Archive for October, 2018

BOOK: When The Soul Sings by Gomathi Mohan

October 15, 2018



 When The Soul Sings by Gomathi Mohan

  • Paperback: 114 pages
  • Publisher: Authorspress (2018)
  • €250   $12
  • ISBN-10: 9388332040
  • ISBN-13: 978-9388332040
  • ASIN: B07J64JNTK


Gomathi Mohan

Gomathi Mohan is a lekhakaar turned lekhika, whose life has come full circle to meet her writing passion. Having graduated with a first class in English Literature (B.A.) and Public Administration (M.A.) she worked as an Accounts Officer in various Central Government Ministries for 22 years. Microscopic details of everyday interactions interest her which she includes in most of her writing, both in prose and poetry. Her works have been featured in Asian Literary Society, Hans India, MetVerse Muse, MuseIndia, Poemarium, Sparsh, The Hindu, UK Authors, Wisdom Magazine, Words Rhymes, Rhythm-Brigitte Poirson Poetry Contest, Wordweaver as well as in many other anthologies. Her poems have won numerous prizes on various literary forums. Some of these poems have been featured here. When she is not writing she is an avid cook, one of her traditional recipes has been published in the latest cookery series Tiffin, published by Roli Books. She has lived in Lucknow, Chennai, Delhi and currently resides in Dehradun with her family. You can reach her at

October 10 at 11:14 PM  (FACEBOOK)

Gomathi Mohan writes…

Leonard Dabydeen Sir, Guyanese-Canadian poet and member of The Society of Classical Poets (USA), Life Member of MetVerse Muse (India). Free-lance writer and book reviewer; author of Watching You, A Collection of Tetractys Poems (2012), and Searching For You, A Collection of Tetractys and Fibonacci Poems (2015).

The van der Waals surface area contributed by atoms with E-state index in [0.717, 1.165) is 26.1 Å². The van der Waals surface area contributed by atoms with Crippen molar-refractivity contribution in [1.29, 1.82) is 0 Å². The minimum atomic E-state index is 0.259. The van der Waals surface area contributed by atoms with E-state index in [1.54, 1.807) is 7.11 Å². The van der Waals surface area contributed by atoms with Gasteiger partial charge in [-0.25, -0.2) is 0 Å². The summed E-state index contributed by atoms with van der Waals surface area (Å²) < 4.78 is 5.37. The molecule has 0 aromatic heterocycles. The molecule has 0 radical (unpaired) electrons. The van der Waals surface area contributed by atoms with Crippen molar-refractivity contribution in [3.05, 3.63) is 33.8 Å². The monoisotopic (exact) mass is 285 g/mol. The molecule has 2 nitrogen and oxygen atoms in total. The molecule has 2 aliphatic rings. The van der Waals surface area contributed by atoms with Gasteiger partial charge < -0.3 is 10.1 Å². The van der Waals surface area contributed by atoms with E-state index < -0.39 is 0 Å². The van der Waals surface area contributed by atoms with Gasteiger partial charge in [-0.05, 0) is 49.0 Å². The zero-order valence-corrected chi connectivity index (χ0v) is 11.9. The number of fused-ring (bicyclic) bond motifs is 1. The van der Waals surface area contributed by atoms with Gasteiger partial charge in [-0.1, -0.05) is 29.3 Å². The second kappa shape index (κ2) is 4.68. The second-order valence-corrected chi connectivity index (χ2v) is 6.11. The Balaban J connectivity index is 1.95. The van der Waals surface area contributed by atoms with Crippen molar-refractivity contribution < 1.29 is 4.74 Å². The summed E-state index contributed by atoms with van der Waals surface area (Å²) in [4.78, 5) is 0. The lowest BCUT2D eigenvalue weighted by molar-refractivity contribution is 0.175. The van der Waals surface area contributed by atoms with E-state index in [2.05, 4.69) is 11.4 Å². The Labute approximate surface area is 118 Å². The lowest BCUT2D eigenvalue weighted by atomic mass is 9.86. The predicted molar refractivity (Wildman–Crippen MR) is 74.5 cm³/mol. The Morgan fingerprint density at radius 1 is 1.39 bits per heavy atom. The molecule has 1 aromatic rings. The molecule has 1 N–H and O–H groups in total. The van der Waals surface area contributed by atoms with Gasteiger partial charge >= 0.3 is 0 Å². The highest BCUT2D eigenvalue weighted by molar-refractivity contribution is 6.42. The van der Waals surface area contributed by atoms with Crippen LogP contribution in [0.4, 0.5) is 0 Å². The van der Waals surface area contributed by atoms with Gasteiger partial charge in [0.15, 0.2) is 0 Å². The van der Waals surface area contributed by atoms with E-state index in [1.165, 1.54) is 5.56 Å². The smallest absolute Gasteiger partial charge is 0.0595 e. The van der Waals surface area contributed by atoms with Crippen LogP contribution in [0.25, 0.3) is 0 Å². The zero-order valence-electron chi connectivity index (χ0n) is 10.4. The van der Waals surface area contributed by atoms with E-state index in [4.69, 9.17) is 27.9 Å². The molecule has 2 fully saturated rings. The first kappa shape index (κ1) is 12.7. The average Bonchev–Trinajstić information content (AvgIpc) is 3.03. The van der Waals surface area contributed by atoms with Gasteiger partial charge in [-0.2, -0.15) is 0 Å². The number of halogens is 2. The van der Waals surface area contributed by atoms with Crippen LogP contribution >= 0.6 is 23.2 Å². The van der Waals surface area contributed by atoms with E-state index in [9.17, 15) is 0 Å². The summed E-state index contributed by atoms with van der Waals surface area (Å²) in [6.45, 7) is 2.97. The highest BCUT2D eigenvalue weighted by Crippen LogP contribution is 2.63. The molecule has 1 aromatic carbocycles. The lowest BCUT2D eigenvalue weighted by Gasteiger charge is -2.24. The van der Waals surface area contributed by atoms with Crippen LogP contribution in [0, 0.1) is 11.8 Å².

Had the good fortune to meet Leonard Sir on Muse India and read his amazing poems in fascinating styles. We had regular literary exchanges that opened up new vistas in poetry and had many a healthy discussions on them. One thing that touched me about his writing and his personality was his boundless love for humanity, kindess towards all and maintain peace, no matter what. His priorities were sorted out and that made me his fan!

I am deeply honoured to have your invaluable thoughts etched on my book dear Leonard Sir. Thankyou for being a wonderful guide and friend on this literal journey😊

LD 100


Gomathi ‘s poems resonate with free-flowing detail to catch the eye and touch the soul with sensuous rhythm and rhyme. There is delightful vivacity in the way she writes, bringing her images to life. A joy to read. Her poems and stories in The Hindu, StoryMirror and Delhi Poetry Slam are teasing to read.





An Ode To Gandhi by Lisa Punch

October 15, 2018


An Ode to Gandhi, from Lisa Punch

An Ode to Gandhi, from Lisa Punch

Oct 14, 2018 – Kaieteur News – By Kemol King


Lisa Punch

Rising Star, Lisa Punch, has graced Guyana with yet another breathtaking performance. This time, the singer decided to cross into a new culture with an ode to revolutionary Indian activist, Mohandas Karamchand Gandhi, in honour of his 150th birth anniversary.

On October 3, 2018, the Indian High Commissioner released a video of Lisa Punch singing Gujarati Bhajan – “Vaishnav Jan To Tene Kahiye Je”, a song which is said to be Gandhi’s favourite Bhajan. To date, the performance has been viewed 287,000 times and has been shared over 6,700 times on Facebook.

Bhajans, which are spiritual songs originating from South Asia, are said to often be difficult to sing, especially for someone like Punch, who has had no previous training or experience with this type of vocal performance.

Punch told Kaieteur News that she was approached by representatives of the Indian High Commission to Guyana, and asked to do a performance for their commemoration of Gandhi’s birth anniversary, which is celebrated on October 1, every year.